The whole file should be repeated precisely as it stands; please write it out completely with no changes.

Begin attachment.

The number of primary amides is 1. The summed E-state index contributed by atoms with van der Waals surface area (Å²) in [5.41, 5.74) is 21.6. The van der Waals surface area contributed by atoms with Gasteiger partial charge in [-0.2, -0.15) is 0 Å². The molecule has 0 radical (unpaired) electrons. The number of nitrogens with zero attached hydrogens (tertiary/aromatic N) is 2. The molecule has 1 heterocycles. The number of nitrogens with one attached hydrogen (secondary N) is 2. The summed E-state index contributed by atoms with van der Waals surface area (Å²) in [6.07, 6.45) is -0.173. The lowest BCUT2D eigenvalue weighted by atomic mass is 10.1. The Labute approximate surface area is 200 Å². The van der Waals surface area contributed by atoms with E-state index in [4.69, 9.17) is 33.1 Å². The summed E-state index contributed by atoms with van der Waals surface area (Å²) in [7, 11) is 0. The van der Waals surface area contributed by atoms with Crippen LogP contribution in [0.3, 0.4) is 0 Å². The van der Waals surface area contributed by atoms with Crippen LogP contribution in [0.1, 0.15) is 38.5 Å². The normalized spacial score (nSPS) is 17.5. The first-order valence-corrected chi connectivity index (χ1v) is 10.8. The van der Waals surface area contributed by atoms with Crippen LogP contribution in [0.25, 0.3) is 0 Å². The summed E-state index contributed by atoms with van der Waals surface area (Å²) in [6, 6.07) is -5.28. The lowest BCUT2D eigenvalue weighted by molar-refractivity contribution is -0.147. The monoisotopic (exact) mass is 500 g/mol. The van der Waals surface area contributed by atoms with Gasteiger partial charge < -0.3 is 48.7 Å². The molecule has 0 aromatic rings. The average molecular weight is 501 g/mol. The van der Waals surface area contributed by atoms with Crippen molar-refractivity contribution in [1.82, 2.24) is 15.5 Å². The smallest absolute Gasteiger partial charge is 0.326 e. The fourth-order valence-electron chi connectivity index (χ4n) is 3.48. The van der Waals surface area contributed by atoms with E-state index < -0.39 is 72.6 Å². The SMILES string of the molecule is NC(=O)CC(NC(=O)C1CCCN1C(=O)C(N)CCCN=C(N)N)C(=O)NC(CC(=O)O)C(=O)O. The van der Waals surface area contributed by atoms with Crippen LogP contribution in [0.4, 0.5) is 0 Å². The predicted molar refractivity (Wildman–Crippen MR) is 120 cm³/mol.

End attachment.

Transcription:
The number of primary amides is 1. The summed E-state index contributed by atoms with van der Waals surface area (Å²) in [5.41, 5.74) is 21.6. The van der Waals surface area contributed by atoms with Gasteiger partial charge in [-0.2, -0.15) is 0 Å². The molecule has 0 radical (unpaired) electrons. The number of nitrogens with zero attached hydrogens (tertiary/aromatic N) is 2. The molecule has 1 heterocycles. The number of nitrogens with one attached hydrogen (secondary N) is 2. The summed E-state index contributed by atoms with van der Waals surface area (Å²) in [6.07, 6.45) is -0.173. The lowest BCUT2D eigenvalue weighted by atomic mass is 10.1. The Labute approximate surface area is 200 Å². The van der Waals surface area contributed by atoms with E-state index in [4.69, 9.17) is 33.1 Å². The summed E-state index contributed by atoms with van der Waals surface area (Å²) in [7, 11) is 0. The van der Waals surface area contributed by atoms with Crippen LogP contribution in [0.3, 0.4) is 0 Å². The van der Waals surface area contributed by atoms with Crippen LogP contribution in [0.1, 0.15) is 38.5 Å². The normalized spacial score (nSPS) is 17.5. The first-order valence-corrected chi connectivity index (χ1v) is 10.8. The van der Waals surface area contributed by atoms with Crippen LogP contribution in [0.25, 0.3) is 0 Å². The summed E-state index contributed by atoms with van der Waals surface area (Å²) in [6, 6.07) is -5.28. The lowest BCUT2D eigenvalue weighted by molar-refractivity contribution is -0.147. The monoisotopic (exact) mass is 500 g/mol. The van der Waals surface area contributed by atoms with Gasteiger partial charge < -0.3 is 48.7 Å². The molecule has 0 aromatic rings. The average molecular weight is 501 g/mol. The van der Waals surface area contributed by atoms with Crippen molar-refractivity contribution in [1.82, 2.24) is 15.5 Å². The smallest absolute Gasteiger partial charge is 0.326 e. The fourth-order valence-electron chi connectivity index (χ4n) is 3.48. The van der Waals surface area contributed by atoms with E-state index < -0.39 is 72.6 Å². The SMILES string of the molecule is NC(=O)CC(NC(=O)C1CCCN1C(=O)C(N)CCCN=C(N)N)C(=O)NC(CC(=O)O)C(=O)O. The van der Waals surface area contributed by atoms with Crippen LogP contribution in [0.4, 0.5) is 0 Å². The predicted molar refractivity (Wildman–Crippen MR) is 120 cm³/mol.